In 1975, three years after the passage of Title IX—which requires all schools that receive federal funding to provide equal opportunities and benefits regardless of gender — the battle over equity in sports continued. As legislators prepared to vote on whether to keep sports in the legislation, Mink got a call that her daughter Gwendolyn had been involved in a serious car accident. She immediately left the floor; and the measure lost by one vote. (Gwendolyn recovered and is now a policy scholar.)
The amazing part of this story is that House Speaker Carl Albert, an ally of Mink, scheduled a re-vote because of Mink’s family emergency. This time the regulation to keep sports in Title IX passed by 37 votes.
Mink was able to lean on colleagues so she could be the parent she needed to be while also laying the groundwork for significant advances for women for generations. In addition to its huge impact on women’s sports, Title IX has had a very significant impact on women’s participation in higher education. As a result of Title IX, females currently outnumber males in colleges and universities 4-to-3 and earn 60 percent of undergraduate degrees and 60 percent of all master’s degrees.
The Promise of Suffrage and Title IX
Yet just as the efforts of the Suffragists and the 100,000 strikers in 1970 have not yielded true equality for women, the promise of Title IX has yet to be fully realized. Due to persistent discrimination in hiring, advancement, and compensation–not to mention motherhood penalties–women earn 25 percent less than men over the course of their careers regardless of educational attainment.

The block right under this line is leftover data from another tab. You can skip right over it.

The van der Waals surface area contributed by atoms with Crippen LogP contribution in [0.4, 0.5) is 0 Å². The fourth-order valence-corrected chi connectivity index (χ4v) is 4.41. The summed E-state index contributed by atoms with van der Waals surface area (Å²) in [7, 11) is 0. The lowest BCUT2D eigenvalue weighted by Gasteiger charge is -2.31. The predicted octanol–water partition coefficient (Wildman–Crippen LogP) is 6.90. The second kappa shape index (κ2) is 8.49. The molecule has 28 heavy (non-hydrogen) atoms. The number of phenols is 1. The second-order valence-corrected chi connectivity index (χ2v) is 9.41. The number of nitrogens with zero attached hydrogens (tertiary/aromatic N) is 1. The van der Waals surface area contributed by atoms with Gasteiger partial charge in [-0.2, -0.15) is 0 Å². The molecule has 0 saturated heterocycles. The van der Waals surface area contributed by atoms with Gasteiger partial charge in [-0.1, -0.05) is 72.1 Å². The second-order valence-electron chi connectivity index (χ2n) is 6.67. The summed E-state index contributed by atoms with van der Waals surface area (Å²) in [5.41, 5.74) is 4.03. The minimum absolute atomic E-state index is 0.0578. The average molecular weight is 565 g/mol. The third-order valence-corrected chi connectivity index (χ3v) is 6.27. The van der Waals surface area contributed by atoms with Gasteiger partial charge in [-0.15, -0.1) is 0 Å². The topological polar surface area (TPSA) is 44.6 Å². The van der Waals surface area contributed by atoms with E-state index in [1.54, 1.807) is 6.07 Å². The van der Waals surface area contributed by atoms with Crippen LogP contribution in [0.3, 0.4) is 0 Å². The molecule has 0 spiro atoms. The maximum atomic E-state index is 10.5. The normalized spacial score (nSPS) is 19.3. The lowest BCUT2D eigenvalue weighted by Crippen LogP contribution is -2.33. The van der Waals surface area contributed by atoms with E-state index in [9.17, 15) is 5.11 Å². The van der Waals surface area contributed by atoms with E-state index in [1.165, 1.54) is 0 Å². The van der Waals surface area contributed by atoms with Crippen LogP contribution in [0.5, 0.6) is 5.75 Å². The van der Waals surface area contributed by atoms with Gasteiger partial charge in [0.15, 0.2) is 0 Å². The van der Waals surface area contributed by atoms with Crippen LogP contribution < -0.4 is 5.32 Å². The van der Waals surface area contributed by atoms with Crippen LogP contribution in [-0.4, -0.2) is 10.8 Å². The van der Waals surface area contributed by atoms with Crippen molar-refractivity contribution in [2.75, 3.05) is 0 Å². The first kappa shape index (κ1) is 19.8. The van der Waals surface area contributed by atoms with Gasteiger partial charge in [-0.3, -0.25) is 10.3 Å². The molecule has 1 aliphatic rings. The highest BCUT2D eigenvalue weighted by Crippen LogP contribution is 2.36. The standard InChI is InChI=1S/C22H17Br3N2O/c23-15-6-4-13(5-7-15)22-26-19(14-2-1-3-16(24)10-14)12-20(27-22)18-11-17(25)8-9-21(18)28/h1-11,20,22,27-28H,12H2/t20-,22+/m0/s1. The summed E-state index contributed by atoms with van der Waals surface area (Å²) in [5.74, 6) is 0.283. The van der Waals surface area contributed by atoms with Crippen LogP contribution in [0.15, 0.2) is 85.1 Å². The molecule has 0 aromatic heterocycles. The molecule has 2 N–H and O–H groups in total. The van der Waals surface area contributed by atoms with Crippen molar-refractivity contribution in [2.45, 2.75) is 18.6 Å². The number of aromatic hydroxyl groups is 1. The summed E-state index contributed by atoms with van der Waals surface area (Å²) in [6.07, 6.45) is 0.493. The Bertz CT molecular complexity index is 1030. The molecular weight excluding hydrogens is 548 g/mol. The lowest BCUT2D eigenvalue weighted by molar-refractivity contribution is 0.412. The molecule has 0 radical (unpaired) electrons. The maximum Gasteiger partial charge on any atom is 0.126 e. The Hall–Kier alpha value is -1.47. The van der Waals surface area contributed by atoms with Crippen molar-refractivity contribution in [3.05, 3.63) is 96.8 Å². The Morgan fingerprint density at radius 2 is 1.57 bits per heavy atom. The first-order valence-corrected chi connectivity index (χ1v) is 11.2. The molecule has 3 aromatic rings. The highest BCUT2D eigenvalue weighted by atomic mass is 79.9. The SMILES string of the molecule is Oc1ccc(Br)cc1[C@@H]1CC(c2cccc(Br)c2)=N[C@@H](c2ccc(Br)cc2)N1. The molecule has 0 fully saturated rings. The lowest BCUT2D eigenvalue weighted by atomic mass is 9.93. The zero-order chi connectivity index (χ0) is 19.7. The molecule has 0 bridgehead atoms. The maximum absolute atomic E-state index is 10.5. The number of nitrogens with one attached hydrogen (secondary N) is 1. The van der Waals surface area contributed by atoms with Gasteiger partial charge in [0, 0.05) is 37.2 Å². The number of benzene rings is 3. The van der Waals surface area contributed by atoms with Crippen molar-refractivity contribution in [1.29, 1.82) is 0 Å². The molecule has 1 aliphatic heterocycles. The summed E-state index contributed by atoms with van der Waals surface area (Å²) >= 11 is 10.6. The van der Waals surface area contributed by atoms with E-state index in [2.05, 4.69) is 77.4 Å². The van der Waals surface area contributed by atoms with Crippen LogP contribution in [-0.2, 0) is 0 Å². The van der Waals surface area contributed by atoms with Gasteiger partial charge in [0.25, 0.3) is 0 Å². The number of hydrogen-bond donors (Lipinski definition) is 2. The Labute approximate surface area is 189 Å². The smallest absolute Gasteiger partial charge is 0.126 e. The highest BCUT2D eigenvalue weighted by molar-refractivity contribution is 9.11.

In fact, a woman must earn a PhD to match the lifetime earnings of a man with a bachelors’ degree.
And when it comes to higher education itself, though women and men are equally represented in many fields, there are significant gender gaps in some of the highest earning disciplines. In spite of Title IX‘s mandate, the female composition of those studying STEM subjects is less than 20 percent. And the percentage of women obtaining computer science degrees has actually dropped in the last 25 years.
Though the law has been in effect for over 40 years, understanding of its scope has been limited, and overall compliance inadequate.
U.S. Sen. Ron Wyden of Oregon noted in an article, "Title IX and Women in Academics" that before Title IX, 1-in-17 girls in school played sports. By 2003 it was 1-in- 2.5. "What Title IX has achieved on the playing field remains undone in the classroom, where the promise of this law was originally directed," Wyden wrote. "Just as America’s schools were sent a clear message that they would lose federal funding unless women were given parity in sports, it’s time for our institutions to understand that there will be consequences if Title IX does not become a guiding principle in hiring, tenure, scholarships, and the provision of lab space and equipment."
Women make up over 48 percent of the full-time faculty at higher education institutions, yet only 28 percent of full professors were female in 2009. And only 23 percent of college presidents are women.
Women in all types of work pay intense penalties for taking time off to give birth and care for their families and that holds true in academia and other high-status fields. Further, in the area of STEM, and science in particular, women cite cultural and gender biases when it comes to resource support and compensation, as well as lack of encouragement and mentorship, and generally unsupportive and sometimes hostile environments.
Federal legislation supporting gender equity and family friendly workplaces continues to be debated in a divided Congress. Fortunately, Title IX‘s provisions are fully enforceable for undergraduate and graduate students and school staff. Besides equity in sports, admissions, and financial aid, Title IX provides protection from sexual harassment, and prohibits discrimination against students who are pregnant, have a child or are married.
In "Ahead of the Majority," the late U.S. Sen. Daniel Inouye of Hawaii reflects on Mink’s life and work, emphasizing that, "You must have, in any movement, people who are insistent and demanding."